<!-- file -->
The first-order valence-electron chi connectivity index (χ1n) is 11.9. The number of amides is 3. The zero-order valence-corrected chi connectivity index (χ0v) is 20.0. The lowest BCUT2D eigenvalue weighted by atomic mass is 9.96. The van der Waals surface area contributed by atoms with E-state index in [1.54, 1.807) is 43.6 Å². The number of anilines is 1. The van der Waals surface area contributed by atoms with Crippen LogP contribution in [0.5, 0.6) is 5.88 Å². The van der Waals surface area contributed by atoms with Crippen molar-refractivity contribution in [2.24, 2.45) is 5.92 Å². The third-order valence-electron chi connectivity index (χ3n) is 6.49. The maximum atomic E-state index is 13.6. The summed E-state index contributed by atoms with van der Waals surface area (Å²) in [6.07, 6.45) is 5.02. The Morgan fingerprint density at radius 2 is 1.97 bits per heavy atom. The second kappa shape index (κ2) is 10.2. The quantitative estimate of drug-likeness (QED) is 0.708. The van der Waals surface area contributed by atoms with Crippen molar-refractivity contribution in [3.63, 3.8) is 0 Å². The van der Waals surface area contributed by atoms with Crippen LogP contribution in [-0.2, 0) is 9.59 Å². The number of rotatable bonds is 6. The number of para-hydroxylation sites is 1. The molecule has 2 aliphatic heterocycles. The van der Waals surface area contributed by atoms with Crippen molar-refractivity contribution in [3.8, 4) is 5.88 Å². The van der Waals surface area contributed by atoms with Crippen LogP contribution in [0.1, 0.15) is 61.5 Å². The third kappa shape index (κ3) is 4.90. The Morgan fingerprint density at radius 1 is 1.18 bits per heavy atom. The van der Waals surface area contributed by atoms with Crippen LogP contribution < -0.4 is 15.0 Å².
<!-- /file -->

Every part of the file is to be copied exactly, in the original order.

The first-order valence-electron chi connectivity index (χ1n) is 11.9. The number of amides is 3. The zero-order valence-corrected chi connectivity index (χ0v) is 20.0. The lowest BCUT2D eigenvalue weighted by atomic mass is 9.96. The van der Waals surface area contributed by atoms with E-state index in [1.54, 1.807) is 43.6 Å². The number of anilines is 1. The van der Waals surface area contributed by atoms with Crippen LogP contribution in [0.5, 0.6) is 5.88 Å². The van der Waals surface area contributed by atoms with Crippen molar-refractivity contribution in [2.24, 2.45) is 5.92 Å². The third-order valence-electron chi connectivity index (χ3n) is 6.49. The maximum atomic E-state index is 13.6. The summed E-state index contributed by atoms with van der Waals surface area (Å²) in [6.07, 6.45) is 5.02. The Morgan fingerprint density at radius 2 is 1.97 bits per heavy atom. The second kappa shape index (κ2) is 10.2. The quantitative estimate of drug-likeness (QED) is 0.708. The van der Waals surface area contributed by atoms with Crippen molar-refractivity contribution in [3.63, 3.8) is 0 Å². The van der Waals surface area contributed by atoms with Crippen LogP contribution in [-0.2, 0) is 9.59 Å². The number of rotatable bonds is 6. The number of para-hydroxylation sites is 1. The molecule has 2 aliphatic heterocycles. The van der Waals surface area contributed by atoms with Crippen molar-refractivity contribution in [3.8, 4) is 5.88 Å². The van der Waals surface area contributed by atoms with Crippen LogP contribution in [0.1, 0.15) is 61.5 Å². The third kappa shape index (κ3) is 4.90. The Morgan fingerprint density at radius 1 is 1.18 bits per heavy atom. The van der Waals surface area contributed by atoms with Crippen LogP contribution < -0.4 is 15.0 Å².